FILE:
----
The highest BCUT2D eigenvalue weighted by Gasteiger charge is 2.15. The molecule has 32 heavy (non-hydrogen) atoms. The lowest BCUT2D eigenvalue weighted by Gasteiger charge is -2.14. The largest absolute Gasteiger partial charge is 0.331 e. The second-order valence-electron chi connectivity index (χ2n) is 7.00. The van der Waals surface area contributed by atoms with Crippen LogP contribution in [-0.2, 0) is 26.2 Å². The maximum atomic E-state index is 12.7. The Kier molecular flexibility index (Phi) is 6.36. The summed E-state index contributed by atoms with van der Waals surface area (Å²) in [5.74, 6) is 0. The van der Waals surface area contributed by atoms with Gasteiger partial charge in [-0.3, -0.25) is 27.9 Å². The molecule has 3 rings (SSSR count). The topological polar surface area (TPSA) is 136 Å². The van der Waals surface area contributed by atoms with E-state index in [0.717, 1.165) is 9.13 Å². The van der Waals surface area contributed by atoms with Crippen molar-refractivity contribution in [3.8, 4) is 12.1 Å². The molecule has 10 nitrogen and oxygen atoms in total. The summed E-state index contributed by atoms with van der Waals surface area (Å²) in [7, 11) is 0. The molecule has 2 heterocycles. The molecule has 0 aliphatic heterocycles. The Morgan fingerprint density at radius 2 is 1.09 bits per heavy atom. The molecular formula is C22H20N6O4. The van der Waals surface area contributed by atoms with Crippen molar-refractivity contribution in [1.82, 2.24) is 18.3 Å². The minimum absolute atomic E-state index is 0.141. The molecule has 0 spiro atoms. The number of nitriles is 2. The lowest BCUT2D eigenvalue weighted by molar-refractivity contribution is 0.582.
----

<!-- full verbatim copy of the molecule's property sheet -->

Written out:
The highest BCUT2D eigenvalue weighted by Gasteiger charge is 2.15. The molecule has 32 heavy (non-hydrogen) atoms. The lowest BCUT2D eigenvalue weighted by Gasteiger charge is -2.14. The largest absolute Gasteiger partial charge is 0.331 e. The second-order valence-electron chi connectivity index (χ2n) is 7.00. The van der Waals surface area contributed by atoms with Crippen LogP contribution in [-0.2, 0) is 26.2 Å². The maximum atomic E-state index is 12.7. The Kier molecular flexibility index (Phi) is 6.36. The summed E-state index contributed by atoms with van der Waals surface area (Å²) in [5.74, 6) is 0. The van der Waals surface area contributed by atoms with Gasteiger partial charge in [-0.3, -0.25) is 27.9 Å². The molecule has 3 rings (SSSR count). The topological polar surface area (TPSA) is 136 Å². The van der Waals surface area contributed by atoms with E-state index in [0.717, 1.165) is 9.13 Å². The van der Waals surface area contributed by atoms with Crippen molar-refractivity contribution in [3.8, 4) is 12.1 Å². The molecule has 10 nitrogen and oxygen atoms in total. The summed E-state index contributed by atoms with van der Waals surface area (Å²) in [7, 11) is 0. The molecule has 2 heterocycles. The molecule has 0 aliphatic heterocycles. The Morgan fingerprint density at radius 2 is 1.09 bits per heavy atom. The molecular formula is C22H20N6O4. The van der Waals surface area contributed by atoms with Crippen molar-refractivity contribution in [1.82, 2.24) is 18.3 Å². The minimum absolute atomic E-state index is 0.141. The molecule has 0 spiro atoms. The number of nitriles is 2. The lowest BCUT2D eigenvalue weighted by molar-refractivity contribution is 0.582.